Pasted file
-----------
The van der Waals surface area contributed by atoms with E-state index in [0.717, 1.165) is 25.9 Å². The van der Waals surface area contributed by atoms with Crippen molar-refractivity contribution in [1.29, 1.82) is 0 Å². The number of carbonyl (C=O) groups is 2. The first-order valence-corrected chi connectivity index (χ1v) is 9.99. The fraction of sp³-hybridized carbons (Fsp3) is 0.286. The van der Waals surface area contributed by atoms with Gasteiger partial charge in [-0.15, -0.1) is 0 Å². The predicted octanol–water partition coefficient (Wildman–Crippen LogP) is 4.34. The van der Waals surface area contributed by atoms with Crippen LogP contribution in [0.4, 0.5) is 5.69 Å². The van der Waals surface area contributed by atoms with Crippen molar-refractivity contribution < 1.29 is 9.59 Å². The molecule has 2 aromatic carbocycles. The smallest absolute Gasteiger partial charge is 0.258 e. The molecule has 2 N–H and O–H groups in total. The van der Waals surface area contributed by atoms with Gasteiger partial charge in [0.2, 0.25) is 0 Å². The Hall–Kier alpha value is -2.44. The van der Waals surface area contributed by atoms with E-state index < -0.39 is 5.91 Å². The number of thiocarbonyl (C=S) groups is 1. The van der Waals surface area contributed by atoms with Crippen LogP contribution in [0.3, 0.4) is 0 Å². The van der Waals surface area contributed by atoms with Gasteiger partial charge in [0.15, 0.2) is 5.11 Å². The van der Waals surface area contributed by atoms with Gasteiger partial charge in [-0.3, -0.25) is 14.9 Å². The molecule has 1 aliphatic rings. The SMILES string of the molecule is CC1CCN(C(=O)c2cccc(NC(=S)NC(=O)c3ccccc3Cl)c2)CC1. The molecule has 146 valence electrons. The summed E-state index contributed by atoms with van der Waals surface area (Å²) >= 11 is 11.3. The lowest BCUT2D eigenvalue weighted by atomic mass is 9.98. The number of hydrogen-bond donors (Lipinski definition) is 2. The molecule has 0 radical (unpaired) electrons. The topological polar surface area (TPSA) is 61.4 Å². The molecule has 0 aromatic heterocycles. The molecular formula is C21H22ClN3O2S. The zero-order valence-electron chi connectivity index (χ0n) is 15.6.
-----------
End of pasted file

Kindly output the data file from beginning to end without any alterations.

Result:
The van der Waals surface area contributed by atoms with E-state index in [0.717, 1.165) is 25.9 Å². The van der Waals surface area contributed by atoms with Crippen molar-refractivity contribution in [1.29, 1.82) is 0 Å². The number of carbonyl (C=O) groups is 2. The first-order valence-corrected chi connectivity index (χ1v) is 9.99. The fraction of sp³-hybridized carbons (Fsp3) is 0.286. The van der Waals surface area contributed by atoms with Gasteiger partial charge in [-0.15, -0.1) is 0 Å². The predicted octanol–water partition coefficient (Wildman–Crippen LogP) is 4.34. The van der Waals surface area contributed by atoms with Crippen LogP contribution in [0.4, 0.5) is 5.69 Å². The van der Waals surface area contributed by atoms with Crippen molar-refractivity contribution < 1.29 is 9.59 Å². The molecule has 2 aromatic carbocycles. The smallest absolute Gasteiger partial charge is 0.258 e. The molecule has 2 N–H and O–H groups in total. The van der Waals surface area contributed by atoms with Gasteiger partial charge in [0.2, 0.25) is 0 Å². The Hall–Kier alpha value is -2.44. The van der Waals surface area contributed by atoms with E-state index < -0.39 is 5.91 Å². The number of thiocarbonyl (C=S) groups is 1. The van der Waals surface area contributed by atoms with Crippen LogP contribution in [0.3, 0.4) is 0 Å². The van der Waals surface area contributed by atoms with Gasteiger partial charge in [0.15, 0.2) is 5.11 Å². The van der Waals surface area contributed by atoms with Gasteiger partial charge in [-0.3, -0.25) is 14.9 Å². The molecule has 1 aliphatic rings. The SMILES string of the molecule is CC1CCN(C(=O)c2cccc(NC(=S)NC(=O)c3ccccc3Cl)c2)CC1. The molecule has 146 valence electrons. The summed E-state index contributed by atoms with van der Waals surface area (Å²) >= 11 is 11.3. The lowest BCUT2D eigenvalue weighted by atomic mass is 9.98. The number of hydrogen-bond donors (Lipinski definition) is 2. The molecule has 0 radical (unpaired) electrons. The topological polar surface area (TPSA) is 61.4 Å². The molecule has 0 aromatic heterocycles. The molecular formula is C21H22ClN3O2S. The zero-order valence-electron chi connectivity index (χ0n) is 15.6.